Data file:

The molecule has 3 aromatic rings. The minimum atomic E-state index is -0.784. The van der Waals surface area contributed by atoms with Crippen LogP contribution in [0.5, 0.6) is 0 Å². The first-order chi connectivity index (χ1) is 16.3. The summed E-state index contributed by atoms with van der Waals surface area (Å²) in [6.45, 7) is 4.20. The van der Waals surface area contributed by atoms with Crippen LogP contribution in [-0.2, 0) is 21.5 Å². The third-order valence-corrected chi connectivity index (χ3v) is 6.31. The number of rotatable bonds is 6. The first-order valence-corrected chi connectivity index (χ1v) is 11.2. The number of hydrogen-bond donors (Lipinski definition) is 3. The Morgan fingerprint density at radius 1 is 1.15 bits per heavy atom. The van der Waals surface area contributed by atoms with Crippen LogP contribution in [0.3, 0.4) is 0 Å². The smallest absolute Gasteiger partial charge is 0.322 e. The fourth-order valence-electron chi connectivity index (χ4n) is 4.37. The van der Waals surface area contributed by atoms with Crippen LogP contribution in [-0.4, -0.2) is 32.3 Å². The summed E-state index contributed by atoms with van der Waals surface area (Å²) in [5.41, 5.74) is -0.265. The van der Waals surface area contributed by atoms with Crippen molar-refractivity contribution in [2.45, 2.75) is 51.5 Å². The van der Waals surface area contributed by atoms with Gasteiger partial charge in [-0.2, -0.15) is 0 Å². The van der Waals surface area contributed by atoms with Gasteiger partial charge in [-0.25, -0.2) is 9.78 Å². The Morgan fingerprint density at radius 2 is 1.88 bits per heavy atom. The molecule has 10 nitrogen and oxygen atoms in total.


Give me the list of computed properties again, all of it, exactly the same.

The molecule has 3 aromatic rings. The minimum atomic E-state index is -0.784. The van der Waals surface area contributed by atoms with Crippen LogP contribution in [0.5, 0.6) is 0 Å². The first-order chi connectivity index (χ1) is 16.3. The summed E-state index contributed by atoms with van der Waals surface area (Å²) in [6.45, 7) is 4.20. The van der Waals surface area contributed by atoms with Crippen LogP contribution in [-0.2, 0) is 21.5 Å². The third-order valence-corrected chi connectivity index (χ3v) is 6.31. The number of rotatable bonds is 6. The first-order valence-corrected chi connectivity index (χ1v) is 11.2. The number of hydrogen-bond donors (Lipinski definition) is 3. The Morgan fingerprint density at radius 1 is 1.15 bits per heavy atom. The van der Waals surface area contributed by atoms with Crippen LogP contribution in [0.3, 0.4) is 0 Å². The smallest absolute Gasteiger partial charge is 0.322 e. The fourth-order valence-electron chi connectivity index (χ4n) is 4.37. The van der Waals surface area contributed by atoms with Crippen LogP contribution in [-0.4, -0.2) is 32.3 Å². The summed E-state index contributed by atoms with van der Waals surface area (Å²) in [5.41, 5.74) is -0.265. The van der Waals surface area contributed by atoms with Crippen molar-refractivity contribution in [2.45, 2.75) is 51.5 Å². The van der Waals surface area contributed by atoms with Gasteiger partial charge in [-0.2, -0.15) is 0 Å². The van der Waals surface area contributed by atoms with Gasteiger partial charge in [-0.25, -0.2) is 9.78 Å². The Morgan fingerprint density at radius 2 is 1.88 bits per heavy atom. The molecule has 10 nitrogen and oxygen atoms in total.